Thursday, December 3, 2015

Machines don't evolve?

Just reading an article on the bioethics of CRISPR, and they pointed out that nature--biology--is a vastly complicated mechanism with checks and balances that allow (in an undirected way) responses to many actions.

A mechanical item, such as an old-fashioned watch or a nuclear power plant, has only a limited number of responses to meddling, most of them a little bad (the glass pops off, it runs fast, it runs slow, or it doesn't run) or a lot bad (the nuclear power plant melts down), but "bad" unifies them.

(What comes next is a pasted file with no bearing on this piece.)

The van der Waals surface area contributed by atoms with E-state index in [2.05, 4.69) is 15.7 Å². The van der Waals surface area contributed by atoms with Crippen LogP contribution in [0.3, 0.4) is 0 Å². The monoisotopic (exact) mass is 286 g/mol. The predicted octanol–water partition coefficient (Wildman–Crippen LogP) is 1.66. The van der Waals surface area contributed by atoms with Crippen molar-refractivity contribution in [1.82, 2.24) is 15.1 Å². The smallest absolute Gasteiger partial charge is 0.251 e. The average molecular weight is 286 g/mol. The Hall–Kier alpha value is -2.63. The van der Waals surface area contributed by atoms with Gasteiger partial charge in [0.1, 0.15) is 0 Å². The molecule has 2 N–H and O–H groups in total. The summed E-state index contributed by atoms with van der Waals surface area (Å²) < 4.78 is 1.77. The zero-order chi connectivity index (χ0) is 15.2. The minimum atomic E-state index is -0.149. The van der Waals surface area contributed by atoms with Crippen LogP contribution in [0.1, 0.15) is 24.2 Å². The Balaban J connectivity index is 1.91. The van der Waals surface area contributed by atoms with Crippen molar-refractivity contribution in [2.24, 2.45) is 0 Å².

Nature has more responses, most of which we don't notice because the system is so complex. Some are even good (for local values of "good"): this would be evolution in action.

But my sudden thought is, and this thought can be applied to superheroes hence its inclusion on this blog, is that machines don't necessarily have the same mechanism. 

Oh, sapience changes a lot of that if the machines can change themselves (a kind of Lamarckian inheritance, I guess: they make children with the traits that they have found useful), but before sapience, or in the early early stages of sapience, the system is tremendously limited.

There might be an adventure or a story in being the sole intelligent machine and being afraid to mess with your own innards, for fear that you will stop.